Supervisors are the impact players when building a sustainable safety culture
According to a study conducted by a leading insurance company, 92 percent of workplace accidents are caused by an unsafe act, 2 percent are the result of poor training and 6 percent are because of the use of damaged equipment. This means nine out of 10 accidents are the direct result of a behavior or performance deficit. Metal service centers need effective leadership and coaching on the warehouse floor. Supervisors need to use effective and time-sensitive tools to manage safe behavior because there are a set of unique factors that affect accident frequency:
• A small margin for error when handling and processing steel.
• Repetitious job tasks that can lead to daydreaming or complacency.
• Multiple shifts with material pulling and truck loading typically done by inexperienced third-shift personnel.
• Hourly workers who often are on the low end of the pay scale.
• Supervisors who are promoted from the hourly ranks and do not receive much leadership training and who face strong pressure to push steel out the door.
Behavior and changing outcomes
Because of the frequency of accidents that result from behavior or performance deficits, it is important to identify two categories of these actions: at-risk behavior, such as daydreaming, complacency and taking short-cuts, and high-risk decision-making, such as choosing to use an overhead crane with a malfunctioning pendant or brakes. In addition, it is important to recognize employees have a set of work and life experiences that translate into beliefs, which drive actions and ultimately create results. It takes time and effective coaching to change unsafe acts performed by experienced workers. There are four steps to changing employee behavior and creating a sustainable safety culture.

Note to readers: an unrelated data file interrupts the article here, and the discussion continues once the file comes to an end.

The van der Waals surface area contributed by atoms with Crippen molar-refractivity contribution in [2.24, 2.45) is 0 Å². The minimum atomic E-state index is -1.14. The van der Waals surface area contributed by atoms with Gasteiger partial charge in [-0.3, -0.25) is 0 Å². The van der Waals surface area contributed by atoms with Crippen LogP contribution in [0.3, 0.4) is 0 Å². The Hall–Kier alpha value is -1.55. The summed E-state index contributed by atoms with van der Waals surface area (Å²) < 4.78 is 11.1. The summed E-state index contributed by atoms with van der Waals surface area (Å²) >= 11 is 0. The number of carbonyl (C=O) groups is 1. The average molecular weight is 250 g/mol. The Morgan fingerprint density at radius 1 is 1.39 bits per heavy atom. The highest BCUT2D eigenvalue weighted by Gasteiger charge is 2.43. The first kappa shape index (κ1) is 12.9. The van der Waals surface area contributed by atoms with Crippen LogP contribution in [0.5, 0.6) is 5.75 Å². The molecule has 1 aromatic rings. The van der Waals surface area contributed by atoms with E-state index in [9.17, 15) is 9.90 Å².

Step 1: Build the foundation for a safety culture with knowledge. Owners and senior-level management need to understand the economic benefits. Floor supervisors need to learn how to become effective coaches, and employees need to learn and commit to doing the job safely.
Step 2: Change attitudes toward safety. Safe behavior improves productivity and quality. To achieve this, it is imperative to have supervisors leading and coaching on the warehouse floor in real time with the backing of senior management.
Step 3: Change employee behavior and safety performance by focusing on a select group of key individuals, such as the best-performing employees, who will respond to coaching and will be inclined to use safe work practices. Find opportunities to champion them in front of their peers.
Step 4: Build a group dynamic by correcting unsafe behavior using positive reinforcement coaching and finding ways to use top safety performers in supervisor coaching sessions.
Equip supervisors with five tools
A long-term, safe environment starts with supervisors, who are the impact players on the warehouse floor. Communication and team building through two- to three-minute coaching sessions in real time on the warehouse floor is key. A coaching session between a supervisor and small groups of employees must be unscheduled and tie into a recent behavior such as an accident, observed unsafe act or condition or in response to an approved corrective action.
Supervisors should use the five tools shown in Figure 2 to feed relevant information into the coaching sessions. These tools are integrated into one process, and the communication channel is the two- to three-minute coaching session. It is critical to condition floor supervisors to look at these activities as coaching tools and not tasks to document safety activity. Each tool, if used correctly in real time on the warehouse floor, provides an opportunity for a supervisor to send a strong message to the employees that their safety is the company’s highest priority. MM
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